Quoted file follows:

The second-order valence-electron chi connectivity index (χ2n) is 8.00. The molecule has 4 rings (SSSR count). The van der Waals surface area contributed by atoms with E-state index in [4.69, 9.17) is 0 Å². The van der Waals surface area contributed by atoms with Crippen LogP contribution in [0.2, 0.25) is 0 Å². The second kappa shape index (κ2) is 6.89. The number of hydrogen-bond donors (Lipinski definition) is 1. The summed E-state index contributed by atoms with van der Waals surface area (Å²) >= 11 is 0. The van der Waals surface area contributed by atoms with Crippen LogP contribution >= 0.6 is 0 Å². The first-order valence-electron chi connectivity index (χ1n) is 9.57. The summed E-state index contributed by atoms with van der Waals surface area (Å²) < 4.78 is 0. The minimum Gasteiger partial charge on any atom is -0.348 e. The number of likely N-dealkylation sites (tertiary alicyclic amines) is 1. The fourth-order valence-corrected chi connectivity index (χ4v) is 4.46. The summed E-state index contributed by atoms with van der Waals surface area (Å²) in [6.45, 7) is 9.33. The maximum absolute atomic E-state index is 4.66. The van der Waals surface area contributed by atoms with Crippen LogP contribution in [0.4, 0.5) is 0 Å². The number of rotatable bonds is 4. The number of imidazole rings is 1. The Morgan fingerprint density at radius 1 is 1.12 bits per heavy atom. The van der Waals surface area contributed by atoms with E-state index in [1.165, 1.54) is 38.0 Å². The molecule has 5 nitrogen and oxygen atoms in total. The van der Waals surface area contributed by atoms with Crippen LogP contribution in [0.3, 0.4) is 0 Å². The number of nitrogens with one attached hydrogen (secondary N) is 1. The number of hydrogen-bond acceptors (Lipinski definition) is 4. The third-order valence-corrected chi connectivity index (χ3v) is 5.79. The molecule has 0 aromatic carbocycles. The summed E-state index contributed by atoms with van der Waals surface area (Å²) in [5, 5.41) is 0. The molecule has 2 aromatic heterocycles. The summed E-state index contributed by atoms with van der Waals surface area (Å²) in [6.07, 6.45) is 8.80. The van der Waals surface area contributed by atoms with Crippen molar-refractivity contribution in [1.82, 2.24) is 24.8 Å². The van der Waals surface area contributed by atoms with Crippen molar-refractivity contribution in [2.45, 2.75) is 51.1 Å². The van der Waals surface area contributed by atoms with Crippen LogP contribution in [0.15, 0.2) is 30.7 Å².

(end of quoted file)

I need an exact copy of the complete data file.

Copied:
The second-order valence-electron chi connectivity index (χ2n) is 8.00. The molecule has 4 rings (SSSR count). The van der Waals surface area contributed by atoms with E-state index in [4.69, 9.17) is 0 Å². The van der Waals surface area contributed by atoms with Crippen LogP contribution in [0.2, 0.25) is 0 Å². The second kappa shape index (κ2) is 6.89. The number of hydrogen-bond donors (Lipinski definition) is 1. The summed E-state index contributed by atoms with van der Waals surface area (Å²) >= 11 is 0. The van der Waals surface area contributed by atoms with Crippen LogP contribution >= 0.6 is 0 Å². The first-order valence-electron chi connectivity index (χ1n) is 9.57. The summed E-state index contributed by atoms with van der Waals surface area (Å²) < 4.78 is 0. The minimum Gasteiger partial charge on any atom is -0.348 e. The number of likely N-dealkylation sites (tertiary alicyclic amines) is 1. The fourth-order valence-corrected chi connectivity index (χ4v) is 4.46. The summed E-state index contributed by atoms with van der Waals surface area (Å²) in [6.45, 7) is 9.33. The maximum absolute atomic E-state index is 4.66. The van der Waals surface area contributed by atoms with Crippen LogP contribution in [0.4, 0.5) is 0 Å². The number of rotatable bonds is 4. The number of imidazole rings is 1. The Morgan fingerprint density at radius 1 is 1.12 bits per heavy atom. The van der Waals surface area contributed by atoms with E-state index in [1.165, 1.54) is 38.0 Å². The molecule has 5 nitrogen and oxygen atoms in total. The van der Waals surface area contributed by atoms with Crippen LogP contribution in [0.3, 0.4) is 0 Å². The number of nitrogens with one attached hydrogen (secondary N) is 1. The number of hydrogen-bond acceptors (Lipinski definition) is 4. The third-order valence-corrected chi connectivity index (χ3v) is 5.79. The molecule has 0 aromatic carbocycles. The summed E-state index contributed by atoms with van der Waals surface area (Å²) in [5, 5.41) is 0. The molecule has 2 aromatic heterocycles. The summed E-state index contributed by atoms with van der Waals surface area (Å²) in [6.07, 6.45) is 8.80. The van der Waals surface area contributed by atoms with Crippen molar-refractivity contribution in [1.82, 2.24) is 24.8 Å². The van der Waals surface area contributed by atoms with Crippen molar-refractivity contribution in [2.45, 2.75) is 51.1 Å². The van der Waals surface area contributed by atoms with Crippen LogP contribution in [0.15, 0.2) is 30.7 Å².